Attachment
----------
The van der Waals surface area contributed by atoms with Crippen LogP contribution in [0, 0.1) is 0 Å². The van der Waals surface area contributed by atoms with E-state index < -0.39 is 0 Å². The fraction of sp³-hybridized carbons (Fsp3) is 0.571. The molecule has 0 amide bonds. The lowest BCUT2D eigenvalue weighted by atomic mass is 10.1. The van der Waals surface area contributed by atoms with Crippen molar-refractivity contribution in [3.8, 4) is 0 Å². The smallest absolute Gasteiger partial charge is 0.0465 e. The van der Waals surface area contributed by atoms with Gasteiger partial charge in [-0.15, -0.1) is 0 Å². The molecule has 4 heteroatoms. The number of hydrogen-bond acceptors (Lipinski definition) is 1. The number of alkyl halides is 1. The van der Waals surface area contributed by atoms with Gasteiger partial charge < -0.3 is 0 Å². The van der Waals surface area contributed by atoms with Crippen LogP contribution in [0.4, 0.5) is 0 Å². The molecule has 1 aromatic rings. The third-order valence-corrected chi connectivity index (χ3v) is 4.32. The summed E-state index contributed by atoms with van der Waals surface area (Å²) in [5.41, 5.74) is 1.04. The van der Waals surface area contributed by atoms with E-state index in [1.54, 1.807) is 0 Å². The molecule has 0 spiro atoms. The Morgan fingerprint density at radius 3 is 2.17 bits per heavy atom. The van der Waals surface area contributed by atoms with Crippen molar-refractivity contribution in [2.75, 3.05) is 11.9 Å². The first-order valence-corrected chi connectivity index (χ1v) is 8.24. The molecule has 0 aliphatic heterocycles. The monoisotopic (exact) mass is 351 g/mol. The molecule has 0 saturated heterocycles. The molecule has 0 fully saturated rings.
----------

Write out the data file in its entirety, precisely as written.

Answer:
The van der Waals surface area contributed by atoms with Crippen LogP contribution in [0, 0.1) is 0 Å². The van der Waals surface area contributed by atoms with E-state index < -0.39 is 0 Å². The fraction of sp³-hybridized carbons (Fsp3) is 0.571. The molecule has 0 amide bonds. The lowest BCUT2D eigenvalue weighted by atomic mass is 10.1. The van der Waals surface area contributed by atoms with Crippen molar-refractivity contribution in [3.8, 4) is 0 Å². The smallest absolute Gasteiger partial charge is 0.0465 e. The van der Waals surface area contributed by atoms with Gasteiger partial charge in [-0.15, -0.1) is 0 Å². The molecule has 4 heteroatoms. The number of hydrogen-bond acceptors (Lipinski definition) is 1. The number of alkyl halides is 1. The van der Waals surface area contributed by atoms with Gasteiger partial charge < -0.3 is 0 Å². The van der Waals surface area contributed by atoms with Crippen LogP contribution in [0.4, 0.5) is 0 Å². The molecule has 1 aromatic rings. The third-order valence-corrected chi connectivity index (χ3v) is 4.32. The summed E-state index contributed by atoms with van der Waals surface area (Å²) in [5.41, 5.74) is 1.04. The van der Waals surface area contributed by atoms with E-state index in [1.54, 1.807) is 0 Å². The molecule has 0 spiro atoms. The Morgan fingerprint density at radius 3 is 2.17 bits per heavy atom. The van der Waals surface area contributed by atoms with Crippen molar-refractivity contribution in [2.75, 3.05) is 11.9 Å². The first-order valence-corrected chi connectivity index (χ1v) is 8.24. The molecule has 0 aliphatic heterocycles. The monoisotopic (exact) mass is 351 g/mol. The molecule has 0 saturated heterocycles. The molecule has 0 fully saturated rings.